Maybe he’ll see this post one day and recognize himself, and I’ll be able to apologize for not being the ally and resource he really needed back then. Maybe he’ll learn that I learned, in time, to listen to gay people and trust their own accounts of just how hard it is to “choose” or change their orientations; maybe I’ll be able to tell him I got my head out of my ass and realized that sexuality is not a choice but a part of the self that gets recognized, sometimes, as early as a person’s toddler years, and realized, too, that I was wrong, so wrong, so wrong to consider being gay a sin of any kind, to consider gay love inferior to other forms of love, to consider gay people as intrinsically flawed. Maybe he’ll find out that I’m doing my best to be that ally and resource for other gay people, and I’m making sure to vote and speak out against bigotry as often as I can so that no other gay kid goes through the living hell he did long ago. Maybe he’ll forgive me. Maybe not. All I can do to atone for my past sins, since I’m unable to apologize in addition to making amends, is to do much better moving forward.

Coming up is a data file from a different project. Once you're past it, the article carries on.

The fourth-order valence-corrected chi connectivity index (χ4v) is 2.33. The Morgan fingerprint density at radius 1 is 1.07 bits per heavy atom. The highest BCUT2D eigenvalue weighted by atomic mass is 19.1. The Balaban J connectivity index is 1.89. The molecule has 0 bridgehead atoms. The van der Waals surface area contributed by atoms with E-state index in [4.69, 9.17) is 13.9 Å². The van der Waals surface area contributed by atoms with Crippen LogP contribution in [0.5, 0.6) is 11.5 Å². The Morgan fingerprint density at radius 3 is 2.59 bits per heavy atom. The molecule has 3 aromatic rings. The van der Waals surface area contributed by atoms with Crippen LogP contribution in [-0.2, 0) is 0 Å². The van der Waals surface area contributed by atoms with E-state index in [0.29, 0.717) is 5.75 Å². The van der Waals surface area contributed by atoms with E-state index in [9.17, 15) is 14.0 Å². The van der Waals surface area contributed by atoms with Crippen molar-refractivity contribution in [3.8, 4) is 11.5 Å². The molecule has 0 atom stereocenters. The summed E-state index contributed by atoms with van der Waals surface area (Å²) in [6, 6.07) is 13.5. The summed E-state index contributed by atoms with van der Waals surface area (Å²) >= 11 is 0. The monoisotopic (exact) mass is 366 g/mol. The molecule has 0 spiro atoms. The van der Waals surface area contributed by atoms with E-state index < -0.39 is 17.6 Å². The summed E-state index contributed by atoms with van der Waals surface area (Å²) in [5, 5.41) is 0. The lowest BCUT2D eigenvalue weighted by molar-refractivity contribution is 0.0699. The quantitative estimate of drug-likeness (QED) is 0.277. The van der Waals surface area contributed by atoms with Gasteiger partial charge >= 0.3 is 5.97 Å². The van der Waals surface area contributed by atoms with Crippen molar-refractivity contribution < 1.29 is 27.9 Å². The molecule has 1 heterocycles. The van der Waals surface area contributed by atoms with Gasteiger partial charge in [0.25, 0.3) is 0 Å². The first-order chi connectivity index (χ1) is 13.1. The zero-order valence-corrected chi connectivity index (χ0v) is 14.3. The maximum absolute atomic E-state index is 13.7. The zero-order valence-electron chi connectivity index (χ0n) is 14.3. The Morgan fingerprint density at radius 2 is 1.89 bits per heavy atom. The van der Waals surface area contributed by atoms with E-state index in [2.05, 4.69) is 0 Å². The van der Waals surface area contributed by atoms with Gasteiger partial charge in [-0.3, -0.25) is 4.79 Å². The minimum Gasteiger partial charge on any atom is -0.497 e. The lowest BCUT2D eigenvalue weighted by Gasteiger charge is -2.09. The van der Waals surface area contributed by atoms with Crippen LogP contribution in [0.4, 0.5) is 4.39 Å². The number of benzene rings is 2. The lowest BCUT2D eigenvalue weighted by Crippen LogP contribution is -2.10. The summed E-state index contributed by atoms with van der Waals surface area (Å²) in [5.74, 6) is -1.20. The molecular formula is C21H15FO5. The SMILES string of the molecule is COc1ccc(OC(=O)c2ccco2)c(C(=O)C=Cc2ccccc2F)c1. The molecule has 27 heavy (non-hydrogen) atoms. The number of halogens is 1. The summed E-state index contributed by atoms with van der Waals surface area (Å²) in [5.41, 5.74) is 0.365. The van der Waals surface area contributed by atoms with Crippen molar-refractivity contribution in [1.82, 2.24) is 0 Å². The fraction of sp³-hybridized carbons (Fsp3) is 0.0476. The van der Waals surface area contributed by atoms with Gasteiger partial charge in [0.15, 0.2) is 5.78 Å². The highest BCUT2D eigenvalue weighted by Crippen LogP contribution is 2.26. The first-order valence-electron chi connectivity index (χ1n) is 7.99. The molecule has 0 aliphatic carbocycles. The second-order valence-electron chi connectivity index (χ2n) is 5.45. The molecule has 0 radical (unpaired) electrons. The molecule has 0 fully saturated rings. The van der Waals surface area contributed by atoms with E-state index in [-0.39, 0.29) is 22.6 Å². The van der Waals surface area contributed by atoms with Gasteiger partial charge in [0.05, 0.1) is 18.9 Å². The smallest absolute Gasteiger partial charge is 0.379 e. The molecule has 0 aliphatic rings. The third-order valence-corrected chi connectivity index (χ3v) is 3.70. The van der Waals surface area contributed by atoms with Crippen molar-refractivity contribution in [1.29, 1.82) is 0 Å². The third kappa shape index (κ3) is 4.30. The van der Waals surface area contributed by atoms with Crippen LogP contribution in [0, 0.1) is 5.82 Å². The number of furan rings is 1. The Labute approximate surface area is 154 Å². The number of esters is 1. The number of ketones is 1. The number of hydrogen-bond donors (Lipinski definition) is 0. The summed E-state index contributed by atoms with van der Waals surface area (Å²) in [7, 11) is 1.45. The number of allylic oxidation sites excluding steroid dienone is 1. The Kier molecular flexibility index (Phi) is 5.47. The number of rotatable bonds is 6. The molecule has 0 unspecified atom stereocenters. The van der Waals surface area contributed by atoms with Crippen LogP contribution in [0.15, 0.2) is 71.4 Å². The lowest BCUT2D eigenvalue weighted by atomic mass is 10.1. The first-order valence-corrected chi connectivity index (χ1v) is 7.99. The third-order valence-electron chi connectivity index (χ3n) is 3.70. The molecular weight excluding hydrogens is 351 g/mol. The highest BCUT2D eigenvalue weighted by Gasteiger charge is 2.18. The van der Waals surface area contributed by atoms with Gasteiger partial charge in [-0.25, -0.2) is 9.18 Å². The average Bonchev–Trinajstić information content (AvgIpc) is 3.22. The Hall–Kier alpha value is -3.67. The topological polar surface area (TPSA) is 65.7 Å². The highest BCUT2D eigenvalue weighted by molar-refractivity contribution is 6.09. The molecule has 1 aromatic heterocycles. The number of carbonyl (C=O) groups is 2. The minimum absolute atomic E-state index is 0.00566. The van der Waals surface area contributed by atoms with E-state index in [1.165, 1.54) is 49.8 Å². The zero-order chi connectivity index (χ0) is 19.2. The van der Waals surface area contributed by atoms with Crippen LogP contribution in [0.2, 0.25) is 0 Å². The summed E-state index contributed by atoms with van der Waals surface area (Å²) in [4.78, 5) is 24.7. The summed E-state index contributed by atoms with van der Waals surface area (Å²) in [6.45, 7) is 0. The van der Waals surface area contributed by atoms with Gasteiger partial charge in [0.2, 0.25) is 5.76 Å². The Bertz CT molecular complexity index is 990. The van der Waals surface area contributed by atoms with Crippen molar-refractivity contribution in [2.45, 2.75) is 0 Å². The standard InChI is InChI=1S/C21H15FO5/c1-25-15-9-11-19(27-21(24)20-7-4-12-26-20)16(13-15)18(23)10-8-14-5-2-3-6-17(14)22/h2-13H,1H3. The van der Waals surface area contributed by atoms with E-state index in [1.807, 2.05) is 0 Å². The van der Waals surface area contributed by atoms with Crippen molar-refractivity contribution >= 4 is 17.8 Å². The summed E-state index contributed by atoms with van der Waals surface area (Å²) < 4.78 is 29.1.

I’ll leave the arguing to other, more knowledgeable voices over just what the Exodus assholes’ justification for closing was. I’m certainly not a good judge with my record, as ignorant as my offenses were. I’m just glad that sick group is closing shop before they get yet more innocent blood on their hands or disseminate a single more untrue or ignorant belief. One day our children will demand to know why disgusting organizations like these existed, and we’re going to have to answer to them. I’m glad that I’m going to be able to tell the next generation of young people that I figured out how bad Exodus was and began doing what I could to counter its toxic and evil influence long, long before they were finally shunted off the world’s stage.
Exeunt and adieu, Exodus, and may your corpse rot on the roadside as a reminder that when dogma conflicts with honest and humane treatment of others, honest humane treatment should always win. And look at that, it did this time–eventually anyway. Whaddya know? Sometimes good does win even though it’s dumb. So next time we’ll get back on track and talk about superheroes and Buddy Jesuses galore. Consider yourself invited.